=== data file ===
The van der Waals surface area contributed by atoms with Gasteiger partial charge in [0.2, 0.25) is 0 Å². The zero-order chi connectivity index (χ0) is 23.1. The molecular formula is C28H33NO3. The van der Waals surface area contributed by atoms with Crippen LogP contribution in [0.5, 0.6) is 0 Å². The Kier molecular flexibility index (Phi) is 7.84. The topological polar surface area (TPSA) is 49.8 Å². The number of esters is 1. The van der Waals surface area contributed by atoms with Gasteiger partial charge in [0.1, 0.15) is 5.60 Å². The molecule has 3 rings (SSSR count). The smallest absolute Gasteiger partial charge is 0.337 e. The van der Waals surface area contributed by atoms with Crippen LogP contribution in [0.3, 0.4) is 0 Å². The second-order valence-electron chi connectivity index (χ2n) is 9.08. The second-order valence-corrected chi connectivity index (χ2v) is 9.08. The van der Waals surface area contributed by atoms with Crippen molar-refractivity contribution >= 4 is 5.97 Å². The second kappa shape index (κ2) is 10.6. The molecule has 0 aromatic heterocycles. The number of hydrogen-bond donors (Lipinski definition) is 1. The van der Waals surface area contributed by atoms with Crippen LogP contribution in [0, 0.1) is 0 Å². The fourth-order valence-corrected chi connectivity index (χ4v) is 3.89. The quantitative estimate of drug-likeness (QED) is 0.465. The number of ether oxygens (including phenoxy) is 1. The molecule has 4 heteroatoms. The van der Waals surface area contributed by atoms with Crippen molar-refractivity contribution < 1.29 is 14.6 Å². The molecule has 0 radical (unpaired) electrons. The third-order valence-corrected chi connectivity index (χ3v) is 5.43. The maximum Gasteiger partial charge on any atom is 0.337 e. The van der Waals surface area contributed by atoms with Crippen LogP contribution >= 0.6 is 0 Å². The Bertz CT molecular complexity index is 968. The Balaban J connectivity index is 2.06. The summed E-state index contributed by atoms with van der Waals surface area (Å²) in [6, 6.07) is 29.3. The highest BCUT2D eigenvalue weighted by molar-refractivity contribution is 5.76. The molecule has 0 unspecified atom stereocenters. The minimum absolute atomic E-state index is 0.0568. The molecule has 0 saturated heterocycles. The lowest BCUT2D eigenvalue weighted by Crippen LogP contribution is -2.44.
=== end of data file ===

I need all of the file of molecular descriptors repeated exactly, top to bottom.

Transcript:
The van der Waals surface area contributed by atoms with Gasteiger partial charge in [0.2, 0.25) is 0 Å². The zero-order chi connectivity index (χ0) is 23.1. The molecular formula is C28H33NO3. The van der Waals surface area contributed by atoms with Crippen LogP contribution in [0.5, 0.6) is 0 Å². The Kier molecular flexibility index (Phi) is 7.84. The topological polar surface area (TPSA) is 49.8 Å². The number of esters is 1. The van der Waals surface area contributed by atoms with Gasteiger partial charge in [0.1, 0.15) is 5.60 Å². The molecule has 3 rings (SSSR count). The smallest absolute Gasteiger partial charge is 0.337 e. The van der Waals surface area contributed by atoms with Crippen LogP contribution in [0.3, 0.4) is 0 Å². The second-order valence-electron chi connectivity index (χ2n) is 9.08. The second-order valence-corrected chi connectivity index (χ2v) is 9.08. The van der Waals surface area contributed by atoms with Crippen molar-refractivity contribution >= 4 is 5.97 Å². The second kappa shape index (κ2) is 10.6. The molecule has 0 aromatic heterocycles. The number of hydrogen-bond donors (Lipinski definition) is 1. The van der Waals surface area contributed by atoms with Crippen LogP contribution in [0, 0.1) is 0 Å². The fourth-order valence-corrected chi connectivity index (χ4v) is 3.89. The quantitative estimate of drug-likeness (QED) is 0.465. The number of ether oxygens (including phenoxy) is 1. The molecule has 4 heteroatoms. The van der Waals surface area contributed by atoms with Crippen molar-refractivity contribution < 1.29 is 14.6 Å². The molecule has 0 radical (unpaired) electrons. The third-order valence-corrected chi connectivity index (χ3v) is 5.43. The maximum Gasteiger partial charge on any atom is 0.337 e. The van der Waals surface area contributed by atoms with Crippen LogP contribution >= 0.6 is 0 Å². The Bertz CT molecular complexity index is 968. The Balaban J connectivity index is 2.06. The summed E-state index contributed by atoms with van der Waals surface area (Å²) in [6, 6.07) is 29.3. The highest BCUT2D eigenvalue weighted by molar-refractivity contribution is 5.76. The molecule has 0 unspecified atom stereocenters. The minimum absolute atomic E-state index is 0.0568. The molecule has 0 saturated heterocycles. The lowest BCUT2D eigenvalue weighted by Crippen LogP contribution is -2.44.